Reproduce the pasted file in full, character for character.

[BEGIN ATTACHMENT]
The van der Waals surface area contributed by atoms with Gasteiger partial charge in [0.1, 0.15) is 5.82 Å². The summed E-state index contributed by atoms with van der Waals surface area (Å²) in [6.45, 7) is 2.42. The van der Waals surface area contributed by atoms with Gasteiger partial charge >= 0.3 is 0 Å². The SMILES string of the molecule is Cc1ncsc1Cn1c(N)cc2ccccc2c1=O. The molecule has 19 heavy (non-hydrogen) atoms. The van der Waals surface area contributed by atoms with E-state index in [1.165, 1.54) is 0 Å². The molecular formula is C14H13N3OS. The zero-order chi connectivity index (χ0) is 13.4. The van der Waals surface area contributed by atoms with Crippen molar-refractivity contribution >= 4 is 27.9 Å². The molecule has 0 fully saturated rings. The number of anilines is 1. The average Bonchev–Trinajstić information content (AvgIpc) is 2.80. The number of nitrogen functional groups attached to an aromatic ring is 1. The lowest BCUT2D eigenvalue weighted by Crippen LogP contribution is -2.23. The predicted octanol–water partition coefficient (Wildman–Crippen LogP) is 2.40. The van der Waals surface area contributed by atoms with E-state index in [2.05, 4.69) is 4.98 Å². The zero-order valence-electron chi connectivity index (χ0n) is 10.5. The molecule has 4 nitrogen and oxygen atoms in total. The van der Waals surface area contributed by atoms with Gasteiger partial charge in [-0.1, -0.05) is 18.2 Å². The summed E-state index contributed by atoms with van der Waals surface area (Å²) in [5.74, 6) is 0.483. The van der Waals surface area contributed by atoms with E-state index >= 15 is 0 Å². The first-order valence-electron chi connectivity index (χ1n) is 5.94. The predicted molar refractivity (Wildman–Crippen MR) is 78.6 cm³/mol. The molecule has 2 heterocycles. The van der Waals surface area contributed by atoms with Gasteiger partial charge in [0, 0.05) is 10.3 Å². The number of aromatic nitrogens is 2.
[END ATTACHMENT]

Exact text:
The van der Waals surface area contributed by atoms with Gasteiger partial charge in [0.1, 0.15) is 5.82 Å². The summed E-state index contributed by atoms with van der Waals surface area (Å²) in [6.45, 7) is 2.42. The van der Waals surface area contributed by atoms with Gasteiger partial charge >= 0.3 is 0 Å². The SMILES string of the molecule is Cc1ncsc1Cn1c(N)cc2ccccc2c1=O. The molecule has 19 heavy (non-hydrogen) atoms. The van der Waals surface area contributed by atoms with E-state index in [1.165, 1.54) is 0 Å². The molecular formula is C14H13N3OS. The zero-order chi connectivity index (χ0) is 13.4. The van der Waals surface area contributed by atoms with Crippen molar-refractivity contribution >= 4 is 27.9 Å². The molecule has 0 fully saturated rings. The number of anilines is 1. The average Bonchev–Trinajstić information content (AvgIpc) is 2.80. The number of nitrogen functional groups attached to an aromatic ring is 1. The lowest BCUT2D eigenvalue weighted by Crippen LogP contribution is -2.23. The predicted octanol–water partition coefficient (Wildman–Crippen LogP) is 2.40. The van der Waals surface area contributed by atoms with E-state index in [2.05, 4.69) is 4.98 Å². The zero-order valence-electron chi connectivity index (χ0n) is 10.5. The molecule has 4 nitrogen and oxygen atoms in total. The van der Waals surface area contributed by atoms with Gasteiger partial charge in [-0.1, -0.05) is 18.2 Å². The summed E-state index contributed by atoms with van der Waals surface area (Å²) in [5.74, 6) is 0.483. The van der Waals surface area contributed by atoms with E-state index >= 15 is 0 Å². The first-order valence-electron chi connectivity index (χ1n) is 5.94. The predicted molar refractivity (Wildman–Crippen MR) is 78.6 cm³/mol. The molecule has 2 heterocycles. The van der Waals surface area contributed by atoms with Gasteiger partial charge in [0, 0.05) is 10.3 Å². The number of aromatic nitrogens is 2.